The 1966-67 Black Hawks were as stacked with talent, one could say more so, than the current team. Led by Bobby Hull—who potted 52 goals that year–Stan Mikita, Dennis Hull, Phil Esposito, Eric Nesterenko, Pierre Pilote, Pat Stapleton, Doug Jarrett and Glenn Hall, just to cite a few, they were first overall in the NHL. But they had the luck to draw the irascible Punch Imlach and the Leafs.
The Leafs, like the Predators, favored a hard-nosed, lunchpail style of hockey. Apart from Frank Mahovlich, whose year had been poor, Toronto had few real superstars. The work of forwards like Captain George Armstrong, Dave Keon, Ron Ellis, ‘Red’ Kelly, Bob Pulford and agitator Eddie Shack, was solid. Tim Horton, Bob Baun, and Marcel Pronovost anchored a tough, experienced blueline, and the iconic Johnny Bower held the fort in goal.
On paper, the Hawks should have thrashed the Leafs. On the ice, it was a different story with Toronto winning in six, after splitting the first games in Chicago. Despite the Hawks’ convincing 5-2 victory in Game One, the rest of series featured low scoring contests, most decided by one or two goals. Bower was brilliant, holding the Hawks to one goal in three of those games.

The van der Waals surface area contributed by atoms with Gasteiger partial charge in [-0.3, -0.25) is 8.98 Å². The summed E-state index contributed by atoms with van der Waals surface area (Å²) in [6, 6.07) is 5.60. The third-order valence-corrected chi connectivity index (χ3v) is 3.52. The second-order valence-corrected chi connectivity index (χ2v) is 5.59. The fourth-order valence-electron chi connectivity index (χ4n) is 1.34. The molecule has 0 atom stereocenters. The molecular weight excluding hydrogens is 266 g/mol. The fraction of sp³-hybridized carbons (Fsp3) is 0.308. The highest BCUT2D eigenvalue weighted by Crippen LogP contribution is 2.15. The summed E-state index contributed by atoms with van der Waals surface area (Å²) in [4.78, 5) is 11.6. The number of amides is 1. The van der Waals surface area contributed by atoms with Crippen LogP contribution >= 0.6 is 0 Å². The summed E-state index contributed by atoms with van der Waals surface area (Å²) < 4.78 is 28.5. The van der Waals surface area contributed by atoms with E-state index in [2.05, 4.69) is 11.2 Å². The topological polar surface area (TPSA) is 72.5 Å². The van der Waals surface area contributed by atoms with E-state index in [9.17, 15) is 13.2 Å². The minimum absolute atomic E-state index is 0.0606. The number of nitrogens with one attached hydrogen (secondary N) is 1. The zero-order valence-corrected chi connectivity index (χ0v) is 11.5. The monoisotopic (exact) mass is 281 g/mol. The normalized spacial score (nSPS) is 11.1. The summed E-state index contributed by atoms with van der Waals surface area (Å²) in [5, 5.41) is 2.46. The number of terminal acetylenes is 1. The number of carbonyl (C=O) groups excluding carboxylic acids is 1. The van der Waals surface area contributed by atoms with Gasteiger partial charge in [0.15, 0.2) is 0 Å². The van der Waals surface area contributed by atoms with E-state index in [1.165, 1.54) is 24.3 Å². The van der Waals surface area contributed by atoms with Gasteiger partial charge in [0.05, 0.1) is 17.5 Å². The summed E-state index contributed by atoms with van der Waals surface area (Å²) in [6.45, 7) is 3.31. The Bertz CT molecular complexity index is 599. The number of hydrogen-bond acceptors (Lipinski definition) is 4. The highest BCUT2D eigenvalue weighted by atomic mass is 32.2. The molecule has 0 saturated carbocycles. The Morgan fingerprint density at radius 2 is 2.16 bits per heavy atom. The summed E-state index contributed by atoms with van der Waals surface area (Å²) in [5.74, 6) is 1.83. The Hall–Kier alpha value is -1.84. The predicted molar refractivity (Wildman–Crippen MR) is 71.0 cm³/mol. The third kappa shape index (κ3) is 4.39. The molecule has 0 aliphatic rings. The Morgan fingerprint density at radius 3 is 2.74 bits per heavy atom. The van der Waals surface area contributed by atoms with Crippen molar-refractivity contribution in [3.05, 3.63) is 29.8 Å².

Can parallels be drawn?
Should today’s Blackhawks fans reach for a sedative, and should Predators loyalists start dreaming of an upset?
It is far too early to tell.
The other side of the equation, that the Blackhawks’ multi-layered offense can eventually break the attempts to contain it, has merit.
As those who watched the Capitals-Canadiens match Saturday night April 17th, saw that when the gunslingers get loose, the party starts.
The Blackhawks have plenty of gunslingers.
So what advice will the coaching staff and the leaders in Chicago have for their team?
The words of the eminent British statesman Edmund Burke, and paraphrased by the philosopher Santayana, “Those who don’t know history are destined to repeat it”, might be worthy of note by these Chicago Blackhawks.
But as motivation, they might also put this quote from an old warrior on their bulletin board: “The art of war is simple enough. Find out where your enemy is. Get at him as soon as you can. Strike him as hard as you can, and keep moving on.”
Ulysses S. Grant never played hockey, but he knew how to win. And as ugly as he had to.
About the Author: David Morris' hockey writing has been featured at KuklasKorner.com and Chicago Sports Then & Now. He is also the North American correspondent for leading Swiss hockey site, Planete Hockey.